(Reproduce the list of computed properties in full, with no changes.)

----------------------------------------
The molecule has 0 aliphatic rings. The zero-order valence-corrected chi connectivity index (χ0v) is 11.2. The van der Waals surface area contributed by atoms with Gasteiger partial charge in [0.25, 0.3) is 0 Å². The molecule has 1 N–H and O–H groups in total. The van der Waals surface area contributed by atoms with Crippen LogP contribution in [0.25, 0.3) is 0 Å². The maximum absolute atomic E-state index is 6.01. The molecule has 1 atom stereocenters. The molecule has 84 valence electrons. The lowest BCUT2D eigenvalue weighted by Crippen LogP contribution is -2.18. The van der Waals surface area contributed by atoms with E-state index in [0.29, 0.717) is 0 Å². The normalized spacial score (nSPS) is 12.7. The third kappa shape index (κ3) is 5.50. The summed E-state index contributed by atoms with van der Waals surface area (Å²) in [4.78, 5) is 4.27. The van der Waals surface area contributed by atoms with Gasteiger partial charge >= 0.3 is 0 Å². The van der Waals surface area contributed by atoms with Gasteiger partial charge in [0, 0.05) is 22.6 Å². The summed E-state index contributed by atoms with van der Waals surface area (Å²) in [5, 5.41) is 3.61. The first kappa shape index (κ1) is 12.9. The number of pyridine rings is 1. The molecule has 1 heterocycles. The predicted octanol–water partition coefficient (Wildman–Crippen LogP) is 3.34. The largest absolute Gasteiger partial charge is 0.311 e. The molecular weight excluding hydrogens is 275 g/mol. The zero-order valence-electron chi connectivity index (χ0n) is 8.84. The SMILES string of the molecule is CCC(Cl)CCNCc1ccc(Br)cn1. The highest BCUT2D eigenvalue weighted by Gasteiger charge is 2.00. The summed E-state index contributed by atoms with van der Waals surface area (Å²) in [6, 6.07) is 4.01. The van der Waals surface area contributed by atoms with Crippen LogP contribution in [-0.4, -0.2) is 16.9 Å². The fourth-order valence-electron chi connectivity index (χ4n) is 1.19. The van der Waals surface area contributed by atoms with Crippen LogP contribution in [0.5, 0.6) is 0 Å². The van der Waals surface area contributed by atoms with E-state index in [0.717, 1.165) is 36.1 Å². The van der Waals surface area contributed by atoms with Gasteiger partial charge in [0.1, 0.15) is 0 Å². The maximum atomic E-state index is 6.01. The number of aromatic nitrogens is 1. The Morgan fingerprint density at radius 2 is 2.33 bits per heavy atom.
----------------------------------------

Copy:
The molecule has 0 aliphatic rings. The zero-order valence-corrected chi connectivity index (χ0v) is 11.2. The van der Waals surface area contributed by atoms with Gasteiger partial charge in [0.25, 0.3) is 0 Å². The molecule has 1 N–H and O–H groups in total. The van der Waals surface area contributed by atoms with Crippen LogP contribution in [0.25, 0.3) is 0 Å². The maximum absolute atomic E-state index is 6.01. The molecule has 1 atom stereocenters. The molecule has 84 valence electrons. The lowest BCUT2D eigenvalue weighted by Crippen LogP contribution is -2.18. The van der Waals surface area contributed by atoms with E-state index in [0.29, 0.717) is 0 Å². The normalized spacial score (nSPS) is 12.7. The third kappa shape index (κ3) is 5.50. The summed E-state index contributed by atoms with van der Waals surface area (Å²) in [4.78, 5) is 4.27. The van der Waals surface area contributed by atoms with Gasteiger partial charge >= 0.3 is 0 Å². The van der Waals surface area contributed by atoms with Gasteiger partial charge in [0, 0.05) is 22.6 Å². The summed E-state index contributed by atoms with van der Waals surface area (Å²) in [5, 5.41) is 3.61. The first kappa shape index (κ1) is 12.9. The number of pyridine rings is 1. The molecule has 1 heterocycles. The predicted octanol–water partition coefficient (Wildman–Crippen LogP) is 3.34. The largest absolute Gasteiger partial charge is 0.311 e. The molecular weight excluding hydrogens is 275 g/mol. The zero-order valence-electron chi connectivity index (χ0n) is 8.84. The SMILES string of the molecule is CCC(Cl)CCNCc1ccc(Br)cn1. The highest BCUT2D eigenvalue weighted by Gasteiger charge is 2.00. The summed E-state index contributed by atoms with van der Waals surface area (Å²) in [6, 6.07) is 4.01. The van der Waals surface area contributed by atoms with Crippen LogP contribution in [-0.4, -0.2) is 16.9 Å². The fourth-order valence-electron chi connectivity index (χ4n) is 1.19. The van der Waals surface area contributed by atoms with Crippen LogP contribution in [0.5, 0.6) is 0 Å². The van der Waals surface area contributed by atoms with E-state index in [0.717, 1.165) is 36.1 Å². The van der Waals surface area contributed by atoms with Gasteiger partial charge in [0.1, 0.15) is 0 Å². The maximum atomic E-state index is 6.01. The number of aromatic nitrogens is 1. The Morgan fingerprint density at radius 2 is 2.33 bits per heavy atom.